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People Without Email Addresses Face Difficulty Enrolling In Exchanges

Oct 02, 2013

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Down in South Texas, health care providers are reporting an unusual problem with the federal marketplace: Many patients don’t have email addresses and, therefore, can’t sign up online.

The Brownsville Community Health Center had 50 people show up on Tuesday ready to sign up for health coverage -- many even brought pay stubs and income documentation -- but not a single one of them had an email address.

"If you don’t include an email address, they won’t let you through," said Christela Gomez, the special projects coordinator and lead certification application counselor at the center. Although the center considered helping people sign up for an email account, Gomez said many weren't comfortable with the idea because they did not have a computer to access the email address later. "Quite a few didn’t even know what an email address was," she added.

The center’s certified application counselors helped the patients fill out paper applications, but they'll have to wait for a written response from the federal government to find out whether additional documentation is needed or whether those applicants qualify for tax credits.

Some of the questions on the paper application were difficult for patients to answer, said Gomez. One man who came in to receive assistance finding health coverage currently works as a truck driver, she said. He earns 30 cents per mile, and his income can range from $50 to $100 a week.

"We didn’t really know how to fill in the income part with him," she said, adding, "We kind of just wrote it in on the side, his situation."

Paula Gomez, the executive director of the center, said her patients are mostly adults who are too young to qualify for Medicare. Although most of her patients have jobs, pay taxes and want to cooperate with the health care system, there are extenuating circumstances like language barriers that make it difficult.

"I'm sure there are pockets like ours all over the country," Gomez said. She added that the federal government should be more flexible and consider the different situations people are facing across the country. "They think in terms of everything that's going on in Washington, D.C., but they don't look at the reality of the rest of the world in the United States," she said.

Ongoing technical difficulties on the new federal health insurance marketplace's website have created road blocks for Texans trying to sign up and review coverage options under the Affordable Care Act.

"We keep getting kicked off the network, but we've screened some patients," said José Camacho, executive director of the Texas Association of Community Health Centers. "People, from what we can gather at the centers, are quite excited."

Although Tuesday marks the beginning of a six-month enrollment period, Camacho said many Texans have already shown up at federally qualified health centers to receive assistance applying for coverage in the exchange. He described one woman who has a master's degree but recently started a job that doesn’t offer health benefits coming to Lone Star Circle of Care in Georgetown seeking help. Unfortunately, glitches on the federal website prevented the certified application counselors at the center from helping the woman create an account and begin exploring her health plan options.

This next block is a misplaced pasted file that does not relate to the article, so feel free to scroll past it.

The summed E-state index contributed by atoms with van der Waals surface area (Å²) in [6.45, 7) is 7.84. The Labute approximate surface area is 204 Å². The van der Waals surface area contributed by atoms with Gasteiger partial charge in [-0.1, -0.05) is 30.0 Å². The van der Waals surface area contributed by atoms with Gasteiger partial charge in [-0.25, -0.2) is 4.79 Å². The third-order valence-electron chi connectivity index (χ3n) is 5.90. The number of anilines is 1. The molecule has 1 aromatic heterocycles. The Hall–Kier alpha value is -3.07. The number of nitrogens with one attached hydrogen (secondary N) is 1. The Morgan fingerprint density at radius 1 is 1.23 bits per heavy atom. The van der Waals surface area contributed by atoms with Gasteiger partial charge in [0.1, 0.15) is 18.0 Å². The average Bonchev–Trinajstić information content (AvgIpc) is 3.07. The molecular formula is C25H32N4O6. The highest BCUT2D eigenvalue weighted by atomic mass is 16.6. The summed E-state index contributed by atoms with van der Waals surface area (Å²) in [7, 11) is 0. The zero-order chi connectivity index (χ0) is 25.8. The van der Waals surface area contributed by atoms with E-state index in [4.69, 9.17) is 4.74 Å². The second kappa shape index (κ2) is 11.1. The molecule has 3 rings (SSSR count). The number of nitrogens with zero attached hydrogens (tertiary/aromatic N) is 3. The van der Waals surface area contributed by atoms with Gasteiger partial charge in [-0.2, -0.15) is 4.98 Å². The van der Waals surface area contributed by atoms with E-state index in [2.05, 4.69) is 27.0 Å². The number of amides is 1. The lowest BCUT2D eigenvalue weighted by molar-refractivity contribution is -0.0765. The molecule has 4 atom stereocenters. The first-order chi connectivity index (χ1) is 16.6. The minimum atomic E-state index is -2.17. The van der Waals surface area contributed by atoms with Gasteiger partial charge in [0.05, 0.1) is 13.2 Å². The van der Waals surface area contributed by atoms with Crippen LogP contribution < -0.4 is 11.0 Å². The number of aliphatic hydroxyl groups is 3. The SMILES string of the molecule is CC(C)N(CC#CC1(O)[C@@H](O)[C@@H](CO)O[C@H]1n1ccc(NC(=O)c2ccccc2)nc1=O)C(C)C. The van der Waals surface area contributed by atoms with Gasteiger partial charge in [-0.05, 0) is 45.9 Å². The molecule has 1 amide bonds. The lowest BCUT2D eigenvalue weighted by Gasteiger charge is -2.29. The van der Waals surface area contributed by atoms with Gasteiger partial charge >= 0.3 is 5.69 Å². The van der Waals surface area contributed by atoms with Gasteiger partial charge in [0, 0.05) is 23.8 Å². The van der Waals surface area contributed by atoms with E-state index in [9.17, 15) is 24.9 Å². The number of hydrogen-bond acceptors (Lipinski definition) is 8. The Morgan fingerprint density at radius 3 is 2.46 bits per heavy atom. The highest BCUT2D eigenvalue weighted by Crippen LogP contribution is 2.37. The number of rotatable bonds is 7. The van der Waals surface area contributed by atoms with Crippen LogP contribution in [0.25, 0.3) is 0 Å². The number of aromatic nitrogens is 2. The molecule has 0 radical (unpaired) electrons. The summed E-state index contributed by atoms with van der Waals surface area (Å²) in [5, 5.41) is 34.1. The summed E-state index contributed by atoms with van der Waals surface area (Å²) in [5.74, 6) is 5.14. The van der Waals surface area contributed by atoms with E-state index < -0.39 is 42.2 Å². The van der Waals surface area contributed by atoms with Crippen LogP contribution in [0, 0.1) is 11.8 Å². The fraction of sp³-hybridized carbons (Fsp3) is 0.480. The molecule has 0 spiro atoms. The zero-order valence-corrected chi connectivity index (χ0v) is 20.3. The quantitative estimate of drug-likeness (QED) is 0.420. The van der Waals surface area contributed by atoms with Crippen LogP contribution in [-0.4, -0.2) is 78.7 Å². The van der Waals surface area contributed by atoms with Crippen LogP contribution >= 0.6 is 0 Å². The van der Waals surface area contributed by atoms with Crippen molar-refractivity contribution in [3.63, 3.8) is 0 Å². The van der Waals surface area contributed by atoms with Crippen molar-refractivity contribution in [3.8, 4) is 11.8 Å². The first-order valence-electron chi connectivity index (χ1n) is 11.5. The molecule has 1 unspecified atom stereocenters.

"With any new product launch, there are going to be glitches as things unfold," Marilyn Tavenner, a federal administrator for the Centers for Medicare and Medicaid Services, said on a media conference call. She said that 2.8 million people have visited the federal marketplace since midnight, and more than 81,000 calls have been placed to their call center. "This is Day 1 of a process. We're in a marathon, not a sprint, and we need your help," she added.

Although the federal marketplace will eventually be able to determine whether an applicant is eligible for state programs like Medicaid and the Children’s Health Insurance Program, the Texas Health and Human Services Commission, which oversees those programs, said the federal website isn't yet able to send applicants' information directly to those plans. The agency is encouraging people who think they may be eligible for those programs to apply directly on the state website, Your Texas Benefits.

"This federal glitch could lead to delays in children getting health coverage," Dr. Kyle Janek, executive commissioner of HHSC, said in a statement. "We've let workers in our offices around the state know about this issue so they can make sure families have accurate information."

Sixty-seven federally qualified health centers that are members of TACHC collectively received $10 million to provide outreach, in-reach and enrollment assistance. So far, they’ve trained 230 certified application counselors. Some centers, such as Su Clinica Familiar in Harlingen and Brownsville, recently received certification and will finish training additional counselors in the coming weeks.

After signing himself up on HealthCare.gov around 8:30 a.m. on Tuesday, Carl Dahlquist, a certified application counselor and the outreach and enrollment supervisor at the Gulf Coast Health Center in Port Arthur, couldn’t get back into the system.

"We had a lot more come in today than we’ve had in the last several weeks because today was Oct. 1," said Dahlquist.

While most people wanted some advice and literature to take home and consider, Dahlquist said he used old-fashioned pen and paper to determine the eligibility status of one man. Although the man didn't qualify for coverage in the federal marketplace, Dahlquist said he was eligible for Texas Medicaid's program for the elderly and disabled. Ironically, Dahlquist said the state's website was also down.

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